A Study on Minor Gestures
A gesture is a physical movement that expresses thoughts, feelings and emotions. Unlike an action, it springs from an irrepressible urge and lacks a specific purpose.
‘The major gesture’ is static and represents consensus within society or a canon within the arts. By contrast, ‘the minor gesture’ is dynamic and opposes the dominant discourse from the margins. It simultaneously creates both closeness and independence. The creative gesture of the artist is always an invitation, an act of reaching out, a touch. Since gesture inevitably involves movement, it relates closely to choreography and performance.
In the framework of the European project ‘Manufactories or Caring Space-Time’, the MSK - Museum voor Schone Kunst in Ghent, Belgium play host to artists Selma and Sofiane Ouissi (Tunisia) and their work on the language of minor gestures. In this presentation, they place the focus on the perception and (re)discovery of old and new forms of visual language. Artist and performer Nikolaus Gansterer (Austria) and philosopher and dancer Erin Manning (Canada) have been invited to join them on this special occasion and present individual installations as well as developing a performance lecture together.
Thinking and drawing involve analogue processes. For Nikolaus Gansterer (Austria), therefore, they are synonyms - both protagonists of a highly complex choreography within our bodies. Therefore his sphere of activity encompasses science, philosophy, music and the visual arts. In his extensive spatial installations Gansterer combines thinking and drawing with concrete action. Here the lines of his thinking become intricate lines in space through which the traces of time and the creative process are fixed - when, even momentarily. The artist explores the potential of expanded drawing with fragile materials like chalk, wooden sticks, wire, as a means of communication, as a musical score, as a manual and an instruction for again taking action.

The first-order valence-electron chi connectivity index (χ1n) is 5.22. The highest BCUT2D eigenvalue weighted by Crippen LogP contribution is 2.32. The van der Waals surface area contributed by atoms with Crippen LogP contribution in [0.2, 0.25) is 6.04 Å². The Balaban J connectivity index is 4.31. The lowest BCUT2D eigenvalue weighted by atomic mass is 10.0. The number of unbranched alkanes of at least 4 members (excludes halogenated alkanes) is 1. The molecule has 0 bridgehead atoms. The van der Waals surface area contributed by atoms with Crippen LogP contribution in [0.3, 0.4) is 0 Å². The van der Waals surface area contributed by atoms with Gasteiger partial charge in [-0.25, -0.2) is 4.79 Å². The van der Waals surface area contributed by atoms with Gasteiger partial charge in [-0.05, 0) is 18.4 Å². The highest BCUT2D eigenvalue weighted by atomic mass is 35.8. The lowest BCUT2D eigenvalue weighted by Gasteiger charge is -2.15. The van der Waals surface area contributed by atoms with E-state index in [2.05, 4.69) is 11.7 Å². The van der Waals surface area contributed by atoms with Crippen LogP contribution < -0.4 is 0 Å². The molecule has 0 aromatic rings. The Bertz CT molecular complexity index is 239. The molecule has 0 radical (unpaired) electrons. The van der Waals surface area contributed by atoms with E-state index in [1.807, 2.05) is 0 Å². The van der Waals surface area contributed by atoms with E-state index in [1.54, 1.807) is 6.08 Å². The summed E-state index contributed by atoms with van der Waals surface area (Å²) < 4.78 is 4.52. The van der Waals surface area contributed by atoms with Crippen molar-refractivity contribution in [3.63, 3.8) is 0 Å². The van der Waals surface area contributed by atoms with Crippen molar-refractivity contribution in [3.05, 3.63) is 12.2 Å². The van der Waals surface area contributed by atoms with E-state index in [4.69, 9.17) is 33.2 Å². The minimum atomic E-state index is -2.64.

In two live performances “Translectures on Minor Gestures in 16 Movements” the philosopher and dancer Erin Manning and artist and performer Nikolaus Gansterer activate the spatial installation with a series of hybrid configurations of spoken word, drawings and movements gesturing towards a materiality of barley perceptible processes of sensing the world via the minor.
In addition to the work by the mentioned contemporary artists, the MSK is also showing a series of historical pieces from the collection as part of a discovery route through the museum. The emphasis is upon the gesture as a carrier of beauty, emotion and meaning, and how, in a metaphorical sense, it ‘touches’ the other.
Exhibition: The Minor Gesture - Le Moindre Geste - Het Kleine Gebaar
Venue: MSK - Museum voor Schone Kunst / Museum of Fine Arts in Ghent, Belgium.
Duration: 18.06.2016 - 15.08.2016
Curated by Catherine de Zegher.
Artists involved: Nikolaus Gansterer, Erin Manning, Selma and Sofiane Ouissi
In the framework of the Creative Europe reseach project: Manufactories of Caring Space-Time
A cooperation between MSK - Museum voor Schone Kunst, Ghent, Belgium and FRAC Lorraine Metz, France and Fundacio Antoni Tapies Barcelona, Spain.
– 'Manufactories of caring space–time', Catherine de Zegher et al. (Eds.), Cat. Exhib., MSK, Ghent, 2017. ISBN 978-90-8270-350-4
– 'SCORES N°6: no/things', Gabrielle Cram, Walter Heun, Krassimira Kruschkova, Lejla Mehanovic, Yasamin Nikseresht (Eds.), TanzQuartierWien, Vienna, 2017.
With contributions by Peter Stamer, Boyan Manchev, Marie-Luise Angerer, Nikolaus Gansterer & Erin Manning, Helmut Ploebst, David Weber-Krebs mit Maximilian Haas, Astrid Peterle, Alain Franco, Micha Purucker, Klemens Gruber, Luke Baio & Dominik Grünbühel, Martina Ruhsam, Clément Layes / Public in Private and Krassimira Kruschkova.
– "Trialogue: Thinking-Making in Relation", Catherine De Zegher, Nikolaus Gansterer, Erin Manning, in: 'Choreo-graphic Figures: Deviations from the Line', Nikolaus Gansterer, Emma Cocker, Mariella Greil (eds.), De Gruyter, Berlin /Boston, 2017, p367 - p.373. Download here